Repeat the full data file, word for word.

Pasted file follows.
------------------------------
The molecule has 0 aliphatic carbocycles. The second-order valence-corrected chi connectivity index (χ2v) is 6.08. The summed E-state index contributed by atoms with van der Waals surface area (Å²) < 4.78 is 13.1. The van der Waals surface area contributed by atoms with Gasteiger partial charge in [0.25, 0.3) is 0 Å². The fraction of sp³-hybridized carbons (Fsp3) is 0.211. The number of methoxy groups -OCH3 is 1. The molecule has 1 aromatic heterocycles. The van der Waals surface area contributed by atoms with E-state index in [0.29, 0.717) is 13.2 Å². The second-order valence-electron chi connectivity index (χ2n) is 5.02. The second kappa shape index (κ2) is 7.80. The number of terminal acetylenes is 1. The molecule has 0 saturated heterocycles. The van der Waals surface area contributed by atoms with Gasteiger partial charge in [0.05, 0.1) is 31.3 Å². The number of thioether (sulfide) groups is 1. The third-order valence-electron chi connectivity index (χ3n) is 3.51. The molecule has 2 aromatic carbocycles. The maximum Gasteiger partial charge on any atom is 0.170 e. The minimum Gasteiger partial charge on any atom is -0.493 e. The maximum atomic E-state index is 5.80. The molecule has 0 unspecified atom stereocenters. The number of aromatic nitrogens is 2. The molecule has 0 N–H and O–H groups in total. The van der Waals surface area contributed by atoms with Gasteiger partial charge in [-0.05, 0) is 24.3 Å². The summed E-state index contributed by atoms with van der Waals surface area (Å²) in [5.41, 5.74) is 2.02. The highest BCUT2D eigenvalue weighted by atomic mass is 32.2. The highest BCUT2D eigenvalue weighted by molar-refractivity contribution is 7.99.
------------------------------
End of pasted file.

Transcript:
The molecule has 0 aliphatic carbocycles. The second-order valence-corrected chi connectivity index (χ2v) is 6.08. The summed E-state index contributed by atoms with van der Waals surface area (Å²) < 4.78 is 13.1. The van der Waals surface area contributed by atoms with Gasteiger partial charge in [0.25, 0.3) is 0 Å². The fraction of sp³-hybridized carbons (Fsp3) is 0.211. The number of methoxy groups -OCH3 is 1. The molecule has 1 aromatic heterocycles. The van der Waals surface area contributed by atoms with E-state index in [0.29, 0.717) is 13.2 Å². The second-order valence-electron chi connectivity index (χ2n) is 5.02. The second kappa shape index (κ2) is 7.80. The number of terminal acetylenes is 1. The molecule has 0 saturated heterocycles. The van der Waals surface area contributed by atoms with Gasteiger partial charge in [0.05, 0.1) is 31.3 Å². The number of thioether (sulfide) groups is 1. The third-order valence-electron chi connectivity index (χ3n) is 3.51. The molecule has 2 aromatic carbocycles. The maximum Gasteiger partial charge on any atom is 0.170 e. The minimum Gasteiger partial charge on any atom is -0.493 e. The maximum atomic E-state index is 5.80. The molecule has 0 unspecified atom stereocenters. The number of aromatic nitrogens is 2. The molecule has 0 N–H and O–H groups in total. The van der Waals surface area contributed by atoms with Gasteiger partial charge in [-0.05, 0) is 24.3 Å². The summed E-state index contributed by atoms with van der Waals surface area (Å²) in [5.41, 5.74) is 2.02. The highest BCUT2D eigenvalue weighted by atomic mass is 32.2. The highest BCUT2D eigenvalue weighted by molar-refractivity contribution is 7.99.